Data from: Hybridization and postzygotic isolation promote reinforcement of male mating preferences in a diverse group of fishes with traditional sex roles
Moran, Rachel L., University of Illinois at Urbana Champaign
Zhou, Muchu, University of Illinois at Urbana Champaign
Catchen, Julian M., University of Illinois at Urbana Champaign
Fuller, Rebecca C., University of Illinois at Urbana Champaign
Published Jul 16, 2019 on Dryad.
Cite this dataset
Moran, Rachel L.; Zhou, Muchu; Catchen, Julian M.; Fuller, Rebecca C. (2019). Data from: Hybridization and postzygotic isolation promote reinforcement of male mating preferences in a diverse group of fishes with traditional sex roles [Dataset]. Dryad. https://doi.org/10.5061/dryad.qf45rf2
Behavioral isolation is thought to arise early in speciation due to differential sexual and/or natural selection favoring different preferences and traits in different lineages. Alternatively, behavioral isolation can arise due to reinforcement favoring traits and preferences that prevent maladaptive hybridization. In darters, female preference for male coloration has been hypothesized to drive speciation, because behavioral isolation evolves before F1 inviability. However, as with many long-lived organisms, the fitness of second generation hybrids has not been assessed because raising animals to adulthood in the lab is challenging. Recently, reinforcement of male preferences has been implicated in darters because male preference for conspecific females is high in sympatry but absent in allopatry in multiple species pairs. The hypothesis that reinforcement accounts for behavioral isolation in sympatry assumes that hybridization and postzygotic isolation are present. Here, we used genomic and morphological data to demonstrate that hybridization is ongoing between orangethroat and rainbow darters and used hybrids collected from nature to measure postzygotic barriers across two hybrid generations. We observed sex ratio distortion in adult F1s and a dramatic reduction in backcross survival. Our findings indicate that selection to avoid hybridization promotes the evolution of male-driven behavioral isolation via reinforcement in this system.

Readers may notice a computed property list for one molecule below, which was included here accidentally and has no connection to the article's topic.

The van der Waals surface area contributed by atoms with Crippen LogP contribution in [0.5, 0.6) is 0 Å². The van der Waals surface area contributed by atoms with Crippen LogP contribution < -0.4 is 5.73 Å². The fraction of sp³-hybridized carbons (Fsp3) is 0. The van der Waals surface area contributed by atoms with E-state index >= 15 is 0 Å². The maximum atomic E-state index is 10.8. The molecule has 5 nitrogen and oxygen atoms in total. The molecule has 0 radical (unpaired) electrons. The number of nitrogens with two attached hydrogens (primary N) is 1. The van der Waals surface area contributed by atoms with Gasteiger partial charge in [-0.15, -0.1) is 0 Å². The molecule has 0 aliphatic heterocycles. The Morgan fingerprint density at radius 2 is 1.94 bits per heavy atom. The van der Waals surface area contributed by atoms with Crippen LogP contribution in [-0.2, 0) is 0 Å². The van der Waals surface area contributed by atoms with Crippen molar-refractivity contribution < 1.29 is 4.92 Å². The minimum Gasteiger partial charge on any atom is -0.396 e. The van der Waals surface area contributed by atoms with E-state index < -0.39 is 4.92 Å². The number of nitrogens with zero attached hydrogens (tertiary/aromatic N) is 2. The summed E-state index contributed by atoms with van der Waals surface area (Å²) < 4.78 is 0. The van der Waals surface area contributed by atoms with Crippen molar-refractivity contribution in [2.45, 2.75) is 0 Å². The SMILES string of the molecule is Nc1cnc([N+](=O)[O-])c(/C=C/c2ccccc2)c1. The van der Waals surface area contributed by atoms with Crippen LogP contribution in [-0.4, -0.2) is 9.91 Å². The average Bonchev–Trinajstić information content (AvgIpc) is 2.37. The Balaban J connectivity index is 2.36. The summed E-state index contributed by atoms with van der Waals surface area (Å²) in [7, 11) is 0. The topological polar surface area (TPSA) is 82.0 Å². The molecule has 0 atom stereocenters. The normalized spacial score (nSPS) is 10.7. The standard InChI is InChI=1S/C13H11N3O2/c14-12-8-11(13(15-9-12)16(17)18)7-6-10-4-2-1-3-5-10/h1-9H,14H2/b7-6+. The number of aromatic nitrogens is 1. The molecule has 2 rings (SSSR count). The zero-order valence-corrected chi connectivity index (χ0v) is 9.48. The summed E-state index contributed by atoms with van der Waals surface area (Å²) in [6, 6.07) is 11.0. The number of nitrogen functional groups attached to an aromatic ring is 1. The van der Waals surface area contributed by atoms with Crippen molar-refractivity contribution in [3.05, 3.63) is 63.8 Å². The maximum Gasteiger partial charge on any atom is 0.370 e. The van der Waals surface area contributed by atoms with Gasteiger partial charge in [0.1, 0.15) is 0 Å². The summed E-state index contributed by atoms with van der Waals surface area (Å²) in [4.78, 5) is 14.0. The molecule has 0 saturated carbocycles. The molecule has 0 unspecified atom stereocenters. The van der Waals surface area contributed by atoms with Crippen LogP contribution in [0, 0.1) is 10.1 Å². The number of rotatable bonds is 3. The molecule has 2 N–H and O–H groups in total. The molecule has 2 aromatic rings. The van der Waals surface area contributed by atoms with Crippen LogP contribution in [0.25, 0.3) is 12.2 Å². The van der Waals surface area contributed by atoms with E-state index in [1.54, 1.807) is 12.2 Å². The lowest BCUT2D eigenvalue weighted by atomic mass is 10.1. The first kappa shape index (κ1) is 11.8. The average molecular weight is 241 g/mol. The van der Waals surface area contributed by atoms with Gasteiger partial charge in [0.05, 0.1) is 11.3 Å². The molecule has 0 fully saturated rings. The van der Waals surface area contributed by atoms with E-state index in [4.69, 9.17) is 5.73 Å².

The first sheet in this file includes color pattern data for male orangethroat (OT) and rainbow (RB) darters and for male wild-caught hybrids (WH) and lab-raised hybrids (LH). Df = dorsal fin, Af = anal fin, Lat = lateral side, R = red, B = blue, PR = proportion red, PB = proportion blue. The second sheet in this file includes data from the wild-caught hybrid male aggression trials. The third sheet in this file includes data from the wild-caught hybrid male dichotomous mate choice trials.
National Science Foundation, Award: DEB 0953716, DEB 1210743, DGE 1069157, and IOS 1701676